AWS IoT manages the online state of objects through what it calls Shadows. The shadow represents the most recent online state, which the device will update itself to reflect at the next online check-in. In order to update an IoT shadow from a lambda function, you must grant the lambda function a special IAM permission. I used the following inline IAM code to allow my lambda function to publish to my Amazon IoT devices:
And the following python code is my lambda function itself. It contains a mapping from devices to inputs, and updates the input and power state accordingly. In addition, this lambda function takes a password key, that it requires before updating any IoT state. This lambda function is going to be publicly accessible, and I don’t really want strangers fiddling with my TV!
With that set up in AWS Lambda, it’s fairly trivial to set up an API gateway proxy. Just ensure to deploy your API to make sure that your changes are publicly visible!
From there, I set up an IFTTT applet that listens for the magic words “let’s watch $”, “let’s play $”, or “turn the TV to $”. It fires a request at my API, which updates my IoT shadow.
Setting up the Pi
So, we could carefully try to track the current state, and send the right number of power toggles and input selects, but that sounds like a recipe for disaster. Although they aren’t on your remote control, most TVs support idempotent IR commands like POWER_ON, POWER_OFF, and INPUT_HDMI1. The trick is simply finding them! I downloaded the manual for my tv from LG.com, and read the section on IR codes for my TV. I learned 2 things:
- My TV definitely supports idempotent IR commands.
- There is no way I’ll be able to interpret these codes.
Enter the internet. A post on RemoteCentral.com contains raw IR codes for all of the commands I need, and IRScrutinizer can read these codes and output them for LIRC. If you, like me, have an LG TV from 2000-2013, these codes should work for you.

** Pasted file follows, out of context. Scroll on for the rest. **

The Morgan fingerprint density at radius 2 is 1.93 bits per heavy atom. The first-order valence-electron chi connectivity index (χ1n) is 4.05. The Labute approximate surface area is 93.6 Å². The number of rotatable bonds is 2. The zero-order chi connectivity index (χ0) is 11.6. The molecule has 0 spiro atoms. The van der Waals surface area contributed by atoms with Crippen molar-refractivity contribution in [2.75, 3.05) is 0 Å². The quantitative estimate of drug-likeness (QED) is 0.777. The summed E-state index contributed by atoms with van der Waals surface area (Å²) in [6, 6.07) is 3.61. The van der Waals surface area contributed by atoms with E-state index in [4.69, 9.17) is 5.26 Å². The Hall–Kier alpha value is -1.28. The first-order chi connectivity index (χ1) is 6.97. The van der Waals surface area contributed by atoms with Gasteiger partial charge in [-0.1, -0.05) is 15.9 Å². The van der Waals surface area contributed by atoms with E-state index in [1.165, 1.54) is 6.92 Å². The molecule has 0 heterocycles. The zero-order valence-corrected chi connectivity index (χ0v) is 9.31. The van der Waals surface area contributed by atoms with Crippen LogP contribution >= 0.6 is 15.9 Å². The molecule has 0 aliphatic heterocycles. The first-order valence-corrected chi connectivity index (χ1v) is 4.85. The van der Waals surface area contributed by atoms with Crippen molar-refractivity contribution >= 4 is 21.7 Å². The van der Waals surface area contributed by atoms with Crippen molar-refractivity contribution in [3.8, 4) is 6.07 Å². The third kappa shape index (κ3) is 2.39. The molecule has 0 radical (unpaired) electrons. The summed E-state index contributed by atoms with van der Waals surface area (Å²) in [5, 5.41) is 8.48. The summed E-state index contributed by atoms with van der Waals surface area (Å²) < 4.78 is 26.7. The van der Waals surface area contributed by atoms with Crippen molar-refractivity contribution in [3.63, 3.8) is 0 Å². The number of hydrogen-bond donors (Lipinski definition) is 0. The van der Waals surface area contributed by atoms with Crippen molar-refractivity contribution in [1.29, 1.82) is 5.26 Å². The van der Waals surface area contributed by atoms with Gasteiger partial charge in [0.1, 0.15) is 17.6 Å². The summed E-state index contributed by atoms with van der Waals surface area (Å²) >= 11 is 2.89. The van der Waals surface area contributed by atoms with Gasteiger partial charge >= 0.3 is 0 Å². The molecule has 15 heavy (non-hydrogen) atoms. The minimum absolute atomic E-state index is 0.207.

With this setup, I can now update my TV to a known state, even if I don’t know the current state. Win. While I was testing though, I noticed that my TV will only respond to POWER requests while in standby. If I want to change the input, I have to wait until the TV is on. However, if the TV is already on, I’d like to change inputs immediately. So, when selecting for example, HDMI1, I send the following command:
Powering off is easier, I just send
$ irsend send_once lg POWER_OFF
Finally, the Pi needs to be connected to AWS IoT. The AWS IoT system will build you a custom python SDK for each device, complete with access keys. I downloaded that, and then wrote the following small script to actually send the IR codes.
The full file is available for download: tvListener.py
And there we have it! An end-to-end system for controlling my dumb LG TV with a Google Home. I’ve been using this for a little over a week, and it’s working great, though there is occasionally a multi-second delay before the TV responds. If you have any recommendations for how I should change things, let me know in the comments below, or contact me.